Phoenix area school district grapples with multimillion dollar budget shortfall

Officials with one Phoenix area school district are dealing with a big budget problem.

According to teachers, the Paradise Valley Unified School District mismanaged money, and the problem stems from the COVID-19 Pandemic.

During the 2020-2021 school year, the district received funds from the Governor's Office, in the form of an Enrollment Stabilization Grant. The grant's purpose was to give money to the schools to keep their staffing during the pandemic. The district did not get that funding for the 2021-2022 school year. In addition, funding from the American Rescue Plan also ended. This leaves the district with an approximately $14 million shortfall.


December 2022

A school board meeting took place on Dec. 1, where officials with meet with the public and hear comments on the situation.

In response to the cuts that have been recommended, teachers say they are already understaffed, and are struggling to keep up.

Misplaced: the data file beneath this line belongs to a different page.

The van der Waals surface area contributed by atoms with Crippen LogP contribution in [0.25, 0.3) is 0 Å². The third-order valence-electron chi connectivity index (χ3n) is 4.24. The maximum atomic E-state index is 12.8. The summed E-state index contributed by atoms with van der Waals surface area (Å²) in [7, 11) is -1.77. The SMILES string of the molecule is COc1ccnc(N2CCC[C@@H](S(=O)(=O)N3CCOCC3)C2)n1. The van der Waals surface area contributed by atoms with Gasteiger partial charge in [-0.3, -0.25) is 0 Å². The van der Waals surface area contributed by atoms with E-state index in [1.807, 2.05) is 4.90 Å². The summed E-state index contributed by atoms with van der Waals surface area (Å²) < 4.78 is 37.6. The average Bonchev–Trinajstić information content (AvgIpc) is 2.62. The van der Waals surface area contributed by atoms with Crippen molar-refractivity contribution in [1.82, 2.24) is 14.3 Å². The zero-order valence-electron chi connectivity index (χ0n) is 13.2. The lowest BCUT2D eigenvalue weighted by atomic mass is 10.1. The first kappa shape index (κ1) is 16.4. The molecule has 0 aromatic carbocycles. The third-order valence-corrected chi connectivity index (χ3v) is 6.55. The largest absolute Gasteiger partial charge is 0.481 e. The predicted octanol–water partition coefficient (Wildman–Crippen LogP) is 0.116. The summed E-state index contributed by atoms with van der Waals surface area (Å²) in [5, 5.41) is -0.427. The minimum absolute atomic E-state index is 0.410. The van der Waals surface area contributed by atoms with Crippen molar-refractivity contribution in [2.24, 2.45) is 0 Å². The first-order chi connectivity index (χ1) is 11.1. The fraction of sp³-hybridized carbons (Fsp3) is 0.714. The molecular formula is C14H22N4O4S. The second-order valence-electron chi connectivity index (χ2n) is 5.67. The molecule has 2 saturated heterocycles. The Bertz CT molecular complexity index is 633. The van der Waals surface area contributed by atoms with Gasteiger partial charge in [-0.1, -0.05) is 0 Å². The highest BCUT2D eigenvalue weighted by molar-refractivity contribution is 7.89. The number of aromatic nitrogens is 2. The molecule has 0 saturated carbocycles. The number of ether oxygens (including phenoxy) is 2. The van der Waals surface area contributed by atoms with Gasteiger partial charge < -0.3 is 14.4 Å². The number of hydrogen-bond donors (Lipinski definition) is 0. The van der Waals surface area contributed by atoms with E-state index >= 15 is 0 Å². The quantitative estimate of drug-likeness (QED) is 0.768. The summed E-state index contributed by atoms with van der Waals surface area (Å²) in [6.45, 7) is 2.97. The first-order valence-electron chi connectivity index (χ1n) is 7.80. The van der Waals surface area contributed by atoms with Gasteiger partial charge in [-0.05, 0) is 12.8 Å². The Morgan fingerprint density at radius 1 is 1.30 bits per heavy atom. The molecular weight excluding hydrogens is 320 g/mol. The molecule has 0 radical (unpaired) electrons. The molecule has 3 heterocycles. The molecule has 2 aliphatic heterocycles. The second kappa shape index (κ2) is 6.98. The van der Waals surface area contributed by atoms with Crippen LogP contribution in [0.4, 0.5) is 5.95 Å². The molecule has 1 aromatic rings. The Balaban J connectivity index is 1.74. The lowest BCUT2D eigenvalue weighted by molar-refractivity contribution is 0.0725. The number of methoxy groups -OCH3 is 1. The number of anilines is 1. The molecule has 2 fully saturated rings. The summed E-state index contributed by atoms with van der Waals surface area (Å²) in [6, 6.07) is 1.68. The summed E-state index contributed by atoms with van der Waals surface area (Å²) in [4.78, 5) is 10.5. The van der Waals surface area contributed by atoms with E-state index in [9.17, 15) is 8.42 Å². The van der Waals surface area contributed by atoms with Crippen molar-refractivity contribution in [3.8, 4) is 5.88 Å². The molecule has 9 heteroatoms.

"It’s always top heavy. The top is the one who made the problems. [It] wasn’t our fault. It’s always the people in the trenches doing all do the work, and then we are the ones cut," said Brittany Ross, a part-time Accounting Clerk at Desert Shadow Elementary School. "We have a skeleton crew. Of course I would love to keep my job. I understand it, though, if they do it. They’ve done it before. It’s not a good idea, but it is what it is."

A decision could be made before the district's winter break.N

November 2022

It was standing room only during a board meeting for the district, as dozens of teachers filled the room for public discussions on the shortfall. The room was so full, in fact, that some had to listen in on the meeting from outside.

District officials have created a budget task force to address the shortfall, and the task force recommended ongoing reductions to save money, including:

  • Giving teachers a one-day furlough
  • Reduce custodial hours by two hours per day
  • Remove elementary accounting clerk positions, of which there are 14
  • Reduce college and career specialists to same as teachers contract days

Other controversial recommendations include reducing some social emotional learning specialists, behavioral specialists, and instructional coach positions.